“If he met you, he met a friend,” said Trawick’s mother about her son, an openly gay man who moved to The Bronx to pursue his dream of becoming a dancer, and was also working as a personal trainer.
On April 14, 2019, Trawick called 911 for help gaining entry to his apartment after realizing he had locked himself out—telling dispatchers there was a fire in the building, officials said.
Firefighters arrived at Trawick’s apartment and forced entry to his apartment, damaging the door and locks in the process.
Trawick’s superintendent also called 911 to ask police to come to the building, which is reserved for residents with histories of either substance abuse or mental health issues. The superintendent said Trawick had threatened him, officials said.
When police arrived, Trawick was already back in his apartment, with the door closed and locked with a chain, cooking and listening to music. Officers Thompson and Davis pushed their way into Trawick’s apartment without consent, according to body camera footage released by The Bronx District Attorney. Trawick asked officers why they were in his apartment. The interaction escalated from there, as Officer Thompson aimed a taser on Trawick while Officer Davis repeatedly told his less-veteran partner to stop. Each of them asked Trawick to put down the serrated bread knife Trawick was holding. Thompson then fired a taser at Trawick, and when Trawick came back up, shot him four times, according to officials and the video footage.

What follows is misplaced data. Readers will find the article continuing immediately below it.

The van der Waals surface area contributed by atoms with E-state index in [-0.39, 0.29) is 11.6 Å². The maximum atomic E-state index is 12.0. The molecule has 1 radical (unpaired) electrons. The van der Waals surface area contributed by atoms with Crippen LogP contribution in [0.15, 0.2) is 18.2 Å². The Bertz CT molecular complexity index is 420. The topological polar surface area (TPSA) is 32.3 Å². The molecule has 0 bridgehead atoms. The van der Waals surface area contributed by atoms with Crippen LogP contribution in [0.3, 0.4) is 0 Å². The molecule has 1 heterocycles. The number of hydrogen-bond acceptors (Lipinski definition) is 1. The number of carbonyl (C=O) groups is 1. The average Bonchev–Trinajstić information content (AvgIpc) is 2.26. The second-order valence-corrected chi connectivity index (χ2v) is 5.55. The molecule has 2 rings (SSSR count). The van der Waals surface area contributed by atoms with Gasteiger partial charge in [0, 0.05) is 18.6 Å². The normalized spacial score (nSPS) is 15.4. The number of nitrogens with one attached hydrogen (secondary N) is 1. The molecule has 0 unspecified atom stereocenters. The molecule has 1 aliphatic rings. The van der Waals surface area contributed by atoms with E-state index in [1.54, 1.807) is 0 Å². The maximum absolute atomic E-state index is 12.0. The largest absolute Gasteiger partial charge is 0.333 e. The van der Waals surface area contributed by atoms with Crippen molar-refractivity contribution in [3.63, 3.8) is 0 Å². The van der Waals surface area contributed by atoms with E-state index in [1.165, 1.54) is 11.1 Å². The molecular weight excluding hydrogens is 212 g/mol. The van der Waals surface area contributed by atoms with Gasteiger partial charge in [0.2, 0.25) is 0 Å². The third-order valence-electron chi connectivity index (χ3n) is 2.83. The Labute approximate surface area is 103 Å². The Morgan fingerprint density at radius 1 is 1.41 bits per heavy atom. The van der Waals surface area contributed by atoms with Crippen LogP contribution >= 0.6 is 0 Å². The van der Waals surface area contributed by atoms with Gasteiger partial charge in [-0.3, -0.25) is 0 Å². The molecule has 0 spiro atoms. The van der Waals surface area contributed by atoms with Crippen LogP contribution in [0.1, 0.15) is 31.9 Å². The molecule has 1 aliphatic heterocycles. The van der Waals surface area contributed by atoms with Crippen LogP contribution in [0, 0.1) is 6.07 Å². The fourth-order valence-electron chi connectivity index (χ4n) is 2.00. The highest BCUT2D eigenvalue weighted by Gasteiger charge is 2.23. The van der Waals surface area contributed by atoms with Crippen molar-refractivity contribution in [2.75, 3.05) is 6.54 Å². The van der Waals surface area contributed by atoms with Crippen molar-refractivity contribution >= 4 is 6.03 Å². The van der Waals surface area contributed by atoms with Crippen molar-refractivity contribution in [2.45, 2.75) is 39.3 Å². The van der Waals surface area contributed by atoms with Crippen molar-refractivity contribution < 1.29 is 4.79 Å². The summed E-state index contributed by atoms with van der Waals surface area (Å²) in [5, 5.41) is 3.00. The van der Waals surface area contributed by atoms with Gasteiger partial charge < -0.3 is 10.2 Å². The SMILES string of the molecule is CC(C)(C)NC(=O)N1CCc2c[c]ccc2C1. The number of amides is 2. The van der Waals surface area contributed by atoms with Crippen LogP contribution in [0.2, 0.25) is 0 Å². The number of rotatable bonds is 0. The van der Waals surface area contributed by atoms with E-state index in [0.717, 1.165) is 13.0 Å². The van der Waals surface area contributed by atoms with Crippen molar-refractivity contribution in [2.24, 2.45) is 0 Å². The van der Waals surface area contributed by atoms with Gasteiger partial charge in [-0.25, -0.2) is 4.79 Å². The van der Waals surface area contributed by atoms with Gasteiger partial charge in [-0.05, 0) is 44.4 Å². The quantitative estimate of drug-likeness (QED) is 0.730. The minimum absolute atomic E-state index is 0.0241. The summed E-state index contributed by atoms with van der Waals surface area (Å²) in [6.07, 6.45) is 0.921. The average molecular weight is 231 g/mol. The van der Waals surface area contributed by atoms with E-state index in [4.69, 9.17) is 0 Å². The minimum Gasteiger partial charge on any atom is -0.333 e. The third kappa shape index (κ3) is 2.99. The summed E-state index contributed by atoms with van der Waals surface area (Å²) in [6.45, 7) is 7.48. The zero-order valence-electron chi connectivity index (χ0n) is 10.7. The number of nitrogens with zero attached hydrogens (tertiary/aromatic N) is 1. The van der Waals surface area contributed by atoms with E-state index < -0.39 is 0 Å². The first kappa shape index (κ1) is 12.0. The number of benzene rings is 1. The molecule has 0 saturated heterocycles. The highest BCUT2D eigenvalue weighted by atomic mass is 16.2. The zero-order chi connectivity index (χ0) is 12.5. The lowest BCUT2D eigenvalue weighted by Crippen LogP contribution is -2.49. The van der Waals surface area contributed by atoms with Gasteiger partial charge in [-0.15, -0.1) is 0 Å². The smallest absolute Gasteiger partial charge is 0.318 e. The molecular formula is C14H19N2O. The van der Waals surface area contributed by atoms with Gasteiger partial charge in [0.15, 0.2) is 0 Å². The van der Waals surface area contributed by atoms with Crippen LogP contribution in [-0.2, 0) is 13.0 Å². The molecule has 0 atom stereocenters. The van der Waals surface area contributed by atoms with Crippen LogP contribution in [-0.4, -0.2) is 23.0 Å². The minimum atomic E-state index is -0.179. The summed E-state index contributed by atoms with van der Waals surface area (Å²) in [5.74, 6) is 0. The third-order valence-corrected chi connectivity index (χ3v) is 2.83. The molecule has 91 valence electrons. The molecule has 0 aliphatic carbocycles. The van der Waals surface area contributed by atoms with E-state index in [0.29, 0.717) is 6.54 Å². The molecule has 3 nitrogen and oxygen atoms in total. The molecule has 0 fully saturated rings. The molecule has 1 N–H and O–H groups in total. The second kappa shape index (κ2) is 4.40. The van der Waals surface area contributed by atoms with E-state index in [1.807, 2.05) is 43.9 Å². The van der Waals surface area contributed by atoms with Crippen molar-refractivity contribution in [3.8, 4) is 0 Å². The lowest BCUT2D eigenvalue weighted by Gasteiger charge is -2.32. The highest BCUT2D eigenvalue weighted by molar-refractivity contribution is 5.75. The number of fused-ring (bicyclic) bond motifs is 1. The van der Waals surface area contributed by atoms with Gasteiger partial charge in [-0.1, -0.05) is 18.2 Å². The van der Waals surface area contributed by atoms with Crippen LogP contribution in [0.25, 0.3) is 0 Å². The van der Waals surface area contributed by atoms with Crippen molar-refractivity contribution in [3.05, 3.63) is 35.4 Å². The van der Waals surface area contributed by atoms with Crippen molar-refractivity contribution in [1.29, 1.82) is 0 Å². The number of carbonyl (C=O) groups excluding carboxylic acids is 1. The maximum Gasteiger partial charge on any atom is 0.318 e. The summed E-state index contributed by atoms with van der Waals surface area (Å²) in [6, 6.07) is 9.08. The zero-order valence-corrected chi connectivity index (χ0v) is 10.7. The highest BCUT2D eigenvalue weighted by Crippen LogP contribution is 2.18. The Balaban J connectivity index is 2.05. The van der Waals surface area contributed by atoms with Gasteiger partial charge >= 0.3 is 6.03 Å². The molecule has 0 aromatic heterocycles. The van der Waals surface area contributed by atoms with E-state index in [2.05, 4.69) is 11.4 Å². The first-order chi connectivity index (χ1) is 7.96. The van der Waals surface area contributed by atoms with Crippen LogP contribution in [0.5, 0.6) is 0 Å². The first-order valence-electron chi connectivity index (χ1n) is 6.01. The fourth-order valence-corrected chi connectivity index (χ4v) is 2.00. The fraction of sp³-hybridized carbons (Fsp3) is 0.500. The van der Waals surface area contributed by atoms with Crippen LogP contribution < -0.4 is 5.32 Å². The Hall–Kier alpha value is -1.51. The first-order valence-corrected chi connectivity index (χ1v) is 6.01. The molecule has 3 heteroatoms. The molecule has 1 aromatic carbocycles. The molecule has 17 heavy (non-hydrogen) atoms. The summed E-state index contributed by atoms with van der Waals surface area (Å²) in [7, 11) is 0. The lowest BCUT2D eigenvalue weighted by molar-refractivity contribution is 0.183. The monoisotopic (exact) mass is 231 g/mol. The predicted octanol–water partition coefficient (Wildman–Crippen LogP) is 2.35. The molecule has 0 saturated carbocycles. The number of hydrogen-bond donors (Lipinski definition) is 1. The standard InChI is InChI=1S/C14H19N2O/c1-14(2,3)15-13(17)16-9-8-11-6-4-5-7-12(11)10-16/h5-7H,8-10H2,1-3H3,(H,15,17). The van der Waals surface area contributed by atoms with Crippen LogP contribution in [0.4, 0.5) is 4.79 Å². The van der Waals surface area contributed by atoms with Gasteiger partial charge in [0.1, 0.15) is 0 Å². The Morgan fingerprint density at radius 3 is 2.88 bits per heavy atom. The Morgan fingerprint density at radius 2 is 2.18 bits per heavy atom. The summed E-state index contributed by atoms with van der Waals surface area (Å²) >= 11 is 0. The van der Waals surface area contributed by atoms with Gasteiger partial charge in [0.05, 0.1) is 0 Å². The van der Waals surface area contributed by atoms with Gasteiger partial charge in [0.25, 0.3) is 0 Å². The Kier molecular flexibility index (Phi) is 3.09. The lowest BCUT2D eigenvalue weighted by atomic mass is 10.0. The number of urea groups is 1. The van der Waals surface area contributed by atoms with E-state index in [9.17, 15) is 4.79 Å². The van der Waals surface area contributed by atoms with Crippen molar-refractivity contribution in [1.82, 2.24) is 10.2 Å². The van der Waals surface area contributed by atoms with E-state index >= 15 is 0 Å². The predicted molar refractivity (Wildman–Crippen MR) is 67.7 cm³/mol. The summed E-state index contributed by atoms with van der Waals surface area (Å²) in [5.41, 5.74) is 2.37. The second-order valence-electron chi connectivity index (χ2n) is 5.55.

After a 112-second interaction with the NYPD, Trawick was dead.
Advocates at the rally indicated that Maldonado still has time to amend her recommendation. Alternatively, they said Caban—who has the ultimate authority to decide the officers’ fate—could ignore the recommendation and decide to levy a punishment against his officers.
Sister Robins, 67, of Morrisania, led the crowd in song and chant in calling for accountability.
“I’ve got a message for police,” she said. “There is another jail, and it’s called hell.”